What is Autism

What is Autism

Autism, or Autism Spectrum Disorder, is a known brain development condition that manifests itself as difficulty in communicating or socializing with others and can affect an individual and their family throughout their life. It can be characterized through many facets, some of which may include:
  • Lack of desire to interact with other people
  • Display of erratic behaviour that can seem hostile towards others
  • Most commonly avoidance of eye contact when spoken to
  • Display repetitive patterns of behaviour
Autism may have different severity levels of impact or strength, ranging from mild to severe Autism, and may impact the suffering person in many different ways, hence the terminology “Spectrum”.

Indeed, the impact of Autism may range from a mild and controllable form that can be dealt with using minimal developmental training, to cases of Autism that may at some point lead the sufferer to health complications such as depression, self-isolation or heart problems and may voluntarily lead to more severe consequences such as suicide. Therefore, with the early identification of any indicative Autism, it is highly recommended to seek medical help to tackle this condition.

The cause of Autism remains to be unclear as to what exactly may cause it. However, common medical practice and researches suggest that genetics and environment tend to play a part in its cause. It is worthy to note that males are four times more likely to be autistic than females.

No two Autism cases are the same. Generally, however, sufferers have issues with social interaction and communication and display certain repetitive patterns of behaviour.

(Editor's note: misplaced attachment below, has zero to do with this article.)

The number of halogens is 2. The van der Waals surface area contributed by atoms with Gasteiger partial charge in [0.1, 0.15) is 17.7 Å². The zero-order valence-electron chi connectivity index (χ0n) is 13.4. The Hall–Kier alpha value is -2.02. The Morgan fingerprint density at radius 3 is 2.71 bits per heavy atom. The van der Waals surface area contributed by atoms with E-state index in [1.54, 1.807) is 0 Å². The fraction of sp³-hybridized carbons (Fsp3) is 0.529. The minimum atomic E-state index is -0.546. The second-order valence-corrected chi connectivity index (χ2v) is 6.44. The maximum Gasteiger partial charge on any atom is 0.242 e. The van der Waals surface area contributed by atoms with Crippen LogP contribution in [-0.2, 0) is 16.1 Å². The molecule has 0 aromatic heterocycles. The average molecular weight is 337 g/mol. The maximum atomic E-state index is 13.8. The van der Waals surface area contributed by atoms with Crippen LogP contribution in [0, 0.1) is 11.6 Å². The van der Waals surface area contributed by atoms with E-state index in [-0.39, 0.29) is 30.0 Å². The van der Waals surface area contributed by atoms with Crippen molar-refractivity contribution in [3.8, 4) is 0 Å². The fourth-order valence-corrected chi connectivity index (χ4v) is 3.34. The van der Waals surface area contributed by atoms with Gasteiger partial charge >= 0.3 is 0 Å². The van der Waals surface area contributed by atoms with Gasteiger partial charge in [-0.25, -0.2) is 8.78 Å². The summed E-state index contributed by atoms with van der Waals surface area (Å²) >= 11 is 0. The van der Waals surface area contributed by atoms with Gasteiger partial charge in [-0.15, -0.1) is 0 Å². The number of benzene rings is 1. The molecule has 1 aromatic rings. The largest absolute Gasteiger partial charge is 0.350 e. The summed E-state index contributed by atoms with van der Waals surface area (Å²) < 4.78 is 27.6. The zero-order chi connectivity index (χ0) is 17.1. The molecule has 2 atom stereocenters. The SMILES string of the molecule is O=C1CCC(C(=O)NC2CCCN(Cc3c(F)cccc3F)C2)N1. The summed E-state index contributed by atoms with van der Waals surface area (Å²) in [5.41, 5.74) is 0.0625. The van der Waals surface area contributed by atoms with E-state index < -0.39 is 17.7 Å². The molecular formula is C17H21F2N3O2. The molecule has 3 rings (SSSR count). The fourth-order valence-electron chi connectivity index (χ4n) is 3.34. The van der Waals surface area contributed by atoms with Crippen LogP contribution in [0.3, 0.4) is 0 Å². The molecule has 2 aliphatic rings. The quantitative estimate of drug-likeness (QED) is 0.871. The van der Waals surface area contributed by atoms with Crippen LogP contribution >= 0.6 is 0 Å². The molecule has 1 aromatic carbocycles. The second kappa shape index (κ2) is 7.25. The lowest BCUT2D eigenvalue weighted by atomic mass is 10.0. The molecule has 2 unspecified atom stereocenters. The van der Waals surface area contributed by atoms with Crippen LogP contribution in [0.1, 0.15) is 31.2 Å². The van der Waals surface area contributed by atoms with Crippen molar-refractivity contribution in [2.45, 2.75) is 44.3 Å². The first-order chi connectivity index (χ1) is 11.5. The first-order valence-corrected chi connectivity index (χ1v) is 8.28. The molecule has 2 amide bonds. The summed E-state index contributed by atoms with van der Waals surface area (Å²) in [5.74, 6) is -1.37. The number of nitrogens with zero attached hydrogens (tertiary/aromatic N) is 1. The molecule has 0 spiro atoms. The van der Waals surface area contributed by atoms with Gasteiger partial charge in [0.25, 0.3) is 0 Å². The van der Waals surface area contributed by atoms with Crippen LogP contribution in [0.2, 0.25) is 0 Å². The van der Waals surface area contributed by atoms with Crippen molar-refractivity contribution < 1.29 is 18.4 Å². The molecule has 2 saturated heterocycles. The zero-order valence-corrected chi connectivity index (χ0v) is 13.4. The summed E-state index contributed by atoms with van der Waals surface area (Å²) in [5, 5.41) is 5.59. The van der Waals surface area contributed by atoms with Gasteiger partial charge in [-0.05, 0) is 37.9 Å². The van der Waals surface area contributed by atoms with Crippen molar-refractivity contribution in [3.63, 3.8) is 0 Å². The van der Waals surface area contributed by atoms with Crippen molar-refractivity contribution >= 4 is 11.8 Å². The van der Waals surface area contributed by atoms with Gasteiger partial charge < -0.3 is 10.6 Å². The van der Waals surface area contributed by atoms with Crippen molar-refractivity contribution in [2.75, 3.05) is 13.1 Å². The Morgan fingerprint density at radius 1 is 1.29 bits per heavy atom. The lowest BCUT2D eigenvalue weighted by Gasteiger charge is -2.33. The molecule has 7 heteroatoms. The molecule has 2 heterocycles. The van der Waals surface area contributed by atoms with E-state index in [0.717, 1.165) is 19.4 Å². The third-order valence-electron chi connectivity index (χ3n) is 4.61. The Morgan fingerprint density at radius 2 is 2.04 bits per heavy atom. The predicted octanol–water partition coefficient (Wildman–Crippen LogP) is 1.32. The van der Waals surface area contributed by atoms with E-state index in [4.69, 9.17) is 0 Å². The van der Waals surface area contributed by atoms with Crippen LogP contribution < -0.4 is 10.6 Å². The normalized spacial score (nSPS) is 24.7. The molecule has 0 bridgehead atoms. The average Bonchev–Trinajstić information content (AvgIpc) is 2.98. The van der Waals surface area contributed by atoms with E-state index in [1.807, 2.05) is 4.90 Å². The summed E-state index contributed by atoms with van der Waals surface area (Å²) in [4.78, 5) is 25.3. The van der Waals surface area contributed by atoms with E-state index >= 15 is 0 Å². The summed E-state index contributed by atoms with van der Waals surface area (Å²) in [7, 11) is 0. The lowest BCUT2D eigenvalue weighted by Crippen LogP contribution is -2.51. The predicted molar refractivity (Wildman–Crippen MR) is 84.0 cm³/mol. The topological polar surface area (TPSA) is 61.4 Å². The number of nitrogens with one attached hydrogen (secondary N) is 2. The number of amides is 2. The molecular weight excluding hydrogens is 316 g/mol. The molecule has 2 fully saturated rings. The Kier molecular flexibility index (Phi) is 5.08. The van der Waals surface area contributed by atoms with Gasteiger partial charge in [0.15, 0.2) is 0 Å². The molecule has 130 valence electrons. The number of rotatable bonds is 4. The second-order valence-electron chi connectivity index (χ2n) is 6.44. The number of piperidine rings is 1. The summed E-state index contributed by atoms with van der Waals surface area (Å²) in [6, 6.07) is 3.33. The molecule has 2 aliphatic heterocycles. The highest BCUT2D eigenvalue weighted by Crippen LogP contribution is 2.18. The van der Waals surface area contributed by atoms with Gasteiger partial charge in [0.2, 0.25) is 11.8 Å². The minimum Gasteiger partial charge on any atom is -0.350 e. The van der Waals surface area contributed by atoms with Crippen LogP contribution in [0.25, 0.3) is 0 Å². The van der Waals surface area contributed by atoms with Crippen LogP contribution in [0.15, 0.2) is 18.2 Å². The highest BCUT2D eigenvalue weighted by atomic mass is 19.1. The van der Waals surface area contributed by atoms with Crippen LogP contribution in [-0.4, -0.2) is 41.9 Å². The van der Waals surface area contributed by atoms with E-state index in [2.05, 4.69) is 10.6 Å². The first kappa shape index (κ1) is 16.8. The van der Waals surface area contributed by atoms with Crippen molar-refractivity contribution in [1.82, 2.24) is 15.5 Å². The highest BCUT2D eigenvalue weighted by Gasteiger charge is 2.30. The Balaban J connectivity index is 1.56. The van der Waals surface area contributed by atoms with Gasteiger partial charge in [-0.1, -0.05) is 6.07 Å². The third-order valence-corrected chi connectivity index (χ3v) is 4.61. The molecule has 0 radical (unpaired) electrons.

Origins

The word “Autism” was first used in 1911 by Swiss psychiatrist Eugen Bleuler while observing patients thought to be schizophrenic. The word itself is derived from the Greek word “autos”, which literally means “self”. It describes conditions in which a person is removed from social interaction. In other words, he becomes an “isolated self.”

Types of Autism

Over time, psychiatrists have developed a systematic way of describing autism and related conditions. All of these conditions are placed within a group of conditions called Autism Spectrum Disorders. Depending on how severe symptoms are, they are classified under level 1, 2 or 3.

Did you know?

  • Autism affects
    1 in 59
    children
  • 40%
    of children with autism do not speak
  • Boys are four times more likely to have autism than girls

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Diagnosis

Autism can be a very difficult condition to diagnose simply because it does not rely on blood tests or the like. However, there can be a number of developmental tests can be recommended and extensive observations that can assist medical specialists in properly diagnosing the condition. The diagnostic practices for Autism include observations on the child’s behaviour and development to make that diagnosis.